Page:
The actual word homeostasis means "steady state". Homeostasis describes how the body regulates its process to keep its internal conditions as stable as possible. Homeostasis is necessary because human cells are efficient but very demanding. The phrase "steady state" is a bit confusing; the conditions inside our bodies are not constant but are kept within a narrow range. Some factors such as core temperature and blood pH change slightly while others such as blood glucose vary considerably throughout a normal day without producing any harmful effects.
A very brief description of homeostasis is that it is the maintenance of a constant internal environment in response to a change in external environment.
Negative feedback as a regulatory mechanism – Negative feedback arises when an important transformation, sometimes known as a key transformation, such as the pH of blood and tissue liquid, deviates from the accepted range or limits, and activates responses that returned transformation to within the normal range. In other words, deflection produces a negative response to counter or annul the deflection. It is a feeding back of the interference to the status quo.
Example of a negative feedback system – Digestive system, when blood glucose levels fall, the liver glycogen is converted into glucose in order to top up those crucial energy levels in cells. The brain and nervous system play a crucial role in controlling homeostatic mechanisms and they also help us to expect when key transformation able degrees or fall beyond the accepted range.
For example – If it is several hours since your last meal and you are beginning to feel tired and cold, you will try to eat a warm, energy-giving meal frustrate these feelings.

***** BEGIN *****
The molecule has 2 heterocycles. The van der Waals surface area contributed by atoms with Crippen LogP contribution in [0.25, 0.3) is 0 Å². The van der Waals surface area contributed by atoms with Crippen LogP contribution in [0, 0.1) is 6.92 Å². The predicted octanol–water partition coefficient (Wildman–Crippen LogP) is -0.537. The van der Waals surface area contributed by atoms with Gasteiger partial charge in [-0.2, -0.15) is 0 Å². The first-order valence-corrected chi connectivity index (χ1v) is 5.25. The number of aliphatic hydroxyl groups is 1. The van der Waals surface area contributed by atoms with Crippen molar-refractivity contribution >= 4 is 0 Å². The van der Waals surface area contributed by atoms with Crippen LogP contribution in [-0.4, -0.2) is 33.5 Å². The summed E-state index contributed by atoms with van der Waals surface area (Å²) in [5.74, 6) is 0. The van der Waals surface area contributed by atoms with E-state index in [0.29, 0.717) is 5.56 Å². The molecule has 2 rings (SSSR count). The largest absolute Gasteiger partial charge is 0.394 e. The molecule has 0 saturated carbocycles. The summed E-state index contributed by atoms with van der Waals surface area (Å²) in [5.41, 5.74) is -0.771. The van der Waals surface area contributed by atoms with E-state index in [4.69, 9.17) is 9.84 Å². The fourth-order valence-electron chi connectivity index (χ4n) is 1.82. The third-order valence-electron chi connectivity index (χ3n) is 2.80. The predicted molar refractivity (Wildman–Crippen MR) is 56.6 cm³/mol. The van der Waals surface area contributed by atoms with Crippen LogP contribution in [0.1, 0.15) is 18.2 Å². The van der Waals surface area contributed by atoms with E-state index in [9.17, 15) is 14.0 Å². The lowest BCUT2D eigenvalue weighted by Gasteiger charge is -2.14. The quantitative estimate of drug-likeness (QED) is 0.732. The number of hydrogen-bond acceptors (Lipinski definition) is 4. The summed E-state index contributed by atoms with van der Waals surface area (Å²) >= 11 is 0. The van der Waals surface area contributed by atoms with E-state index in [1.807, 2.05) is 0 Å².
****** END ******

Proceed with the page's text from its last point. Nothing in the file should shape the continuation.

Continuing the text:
Negative feedback systems demand –
• Receptors to detect change
• A control centre to receive the information and process the response
• Effectors to reverse the change and re-establish the original state.
Most control centres are located in the brain.
Internal environment - The internal environment refers to the internal milieu of a multicellular organism. Every cell of a multicellular organism must regulate its surroundings to help keep a relatively stable internal environment.
Homeostatic mechanisms for regulation of heart rate:
The heart is controlled by two branches, which are called the sympathetic nervous system and the parasympathetic nervous system. The sympathetic nervous system starts to work when our body muscles are working, fear or stress. When this happens it increases heartbeat and heart rate, on the other hand the parasympathetic nervous system works when our body is resting, and it calms the body and makes the environment peace. The main aim of the homeostatic is to maintain good environment for internal organs, so to keep the heart rate in good level the receptors sends messages to the brain and the brain then sends responds to the cardiac centres by nerve impulses. By this activity the nerve slows the heart rate down and deceases BP back to normal.
The body is mainly automatic for the rate of ventilation and does not notice minor variations that are the result of homeostatic regulations. An individual is only controlling their own breathing when holding their breath, speaking or taking deep breathes. When the body's metabolism produces extra carbon dioxide breathing rates increase slightly until it is blown out of the body in expiration. If a period of forced ventilation such as gasping is presented to the body it will lower the carbon dioxide levels in the body and homeostatic mechanisms will slow or stop breathing until levels return to normal.
Roles of internal receptors – Internal receptors can be expanse receptors in muscles and tissues that convey nervous impulses to the brain about the status of ventilation